3. Meanwhile, preheat the oven to 200°C/gas mark 6/400ºF. Peel and chop the apple and toss it in a bowl with the blackberries and the zest from the other half lemon. Set aside in the bowl for the few minutes it takes to make the crumble topping. Put the flour, almond meal and cinnamon in a medium-sized bowl, stir to combine, then add the cold, diced butter. Using the tips of your fingers - index and middle stroking the fleshy pads of your thumbs - rub it into the flour. Stop when you have a mixture that resembles clumpy (this is a very buttery mixture) porridge oats. Fork in the sugars and slivered almonds.
  4. Tumble the fruit over the egg-washed dough and then sprinkle the crumble on top of that. Put in the oven for 15 minutes, then turn down to 180°C/gas mark 4/350ºF and cook for a further 20 minutes or so, until the dough is swelling and golden at its billowing edges and the crumble is set; don't expect it to be crunchy.
  5. Remove from the oven and, if you can, wait five minutes or so before cutting it into greed-satisfying slabs.

Tell us what you think

What 3 Others have said

  • This is so delicious. I really am not a breakfast person but love love love this. I experiment with different fruits but have never had this cake around very long. Yum.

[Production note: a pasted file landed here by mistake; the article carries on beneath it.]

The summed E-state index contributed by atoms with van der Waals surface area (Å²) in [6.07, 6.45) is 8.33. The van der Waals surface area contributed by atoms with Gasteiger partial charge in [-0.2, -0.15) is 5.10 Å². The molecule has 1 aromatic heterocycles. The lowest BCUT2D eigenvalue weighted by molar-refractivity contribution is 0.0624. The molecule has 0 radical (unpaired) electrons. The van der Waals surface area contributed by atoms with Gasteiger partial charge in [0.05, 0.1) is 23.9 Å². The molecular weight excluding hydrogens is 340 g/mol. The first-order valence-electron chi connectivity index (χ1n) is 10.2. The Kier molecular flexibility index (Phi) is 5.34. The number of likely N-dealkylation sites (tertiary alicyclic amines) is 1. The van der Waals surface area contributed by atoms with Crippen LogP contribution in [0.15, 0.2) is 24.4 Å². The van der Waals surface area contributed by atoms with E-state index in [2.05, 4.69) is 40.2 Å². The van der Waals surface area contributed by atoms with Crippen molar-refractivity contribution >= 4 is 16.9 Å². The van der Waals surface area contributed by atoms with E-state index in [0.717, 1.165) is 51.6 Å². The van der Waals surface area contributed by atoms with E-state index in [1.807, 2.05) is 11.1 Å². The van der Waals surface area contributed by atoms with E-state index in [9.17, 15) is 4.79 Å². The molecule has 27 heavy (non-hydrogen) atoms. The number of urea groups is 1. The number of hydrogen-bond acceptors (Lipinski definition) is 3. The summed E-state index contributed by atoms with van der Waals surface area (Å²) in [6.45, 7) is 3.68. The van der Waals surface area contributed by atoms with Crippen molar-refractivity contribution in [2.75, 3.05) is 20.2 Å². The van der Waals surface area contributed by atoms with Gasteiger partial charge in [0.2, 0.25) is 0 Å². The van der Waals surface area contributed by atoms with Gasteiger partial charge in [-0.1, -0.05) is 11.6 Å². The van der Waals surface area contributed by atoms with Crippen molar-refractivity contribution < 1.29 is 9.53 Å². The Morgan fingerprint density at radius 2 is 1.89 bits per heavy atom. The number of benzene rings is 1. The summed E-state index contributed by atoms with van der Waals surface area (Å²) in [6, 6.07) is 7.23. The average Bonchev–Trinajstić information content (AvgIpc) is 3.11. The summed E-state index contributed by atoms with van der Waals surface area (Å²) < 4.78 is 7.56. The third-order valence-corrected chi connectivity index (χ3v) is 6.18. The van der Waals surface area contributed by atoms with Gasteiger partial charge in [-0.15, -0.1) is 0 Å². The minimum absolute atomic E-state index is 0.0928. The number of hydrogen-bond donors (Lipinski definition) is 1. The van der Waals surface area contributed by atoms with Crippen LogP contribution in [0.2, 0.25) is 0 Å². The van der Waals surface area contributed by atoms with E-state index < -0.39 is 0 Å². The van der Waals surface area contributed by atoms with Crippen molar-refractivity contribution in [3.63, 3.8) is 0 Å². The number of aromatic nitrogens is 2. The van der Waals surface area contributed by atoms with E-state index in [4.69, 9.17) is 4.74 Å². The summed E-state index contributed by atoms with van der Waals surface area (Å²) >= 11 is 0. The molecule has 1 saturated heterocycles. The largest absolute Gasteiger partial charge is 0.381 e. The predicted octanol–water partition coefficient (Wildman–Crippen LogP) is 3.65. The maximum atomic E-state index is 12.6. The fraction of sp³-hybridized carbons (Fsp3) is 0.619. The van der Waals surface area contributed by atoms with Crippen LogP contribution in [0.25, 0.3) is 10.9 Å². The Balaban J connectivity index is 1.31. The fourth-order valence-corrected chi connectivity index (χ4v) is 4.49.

Posted by weregypsies on 8th April 2014
  • I made the German Plum Tart from How to be a Domestic Goddess, a very similar recipe. You don't have to make it for your immediate breakfast that day, it will still be the best breakfast you've ever had if you just microwave a portion when you wake up. Eat in bed for a most desirable effect.

    Posted by manonlescaut on 2nd April 2012
  • This recipe looks delicious. I can't wait to make it. I love the idea of raising the dough in the fridge overnight. I wonder if that would work with our bulka dough here in Sydney? We've been making them all week!

    Posted by foodiespy99 on 9th August 2011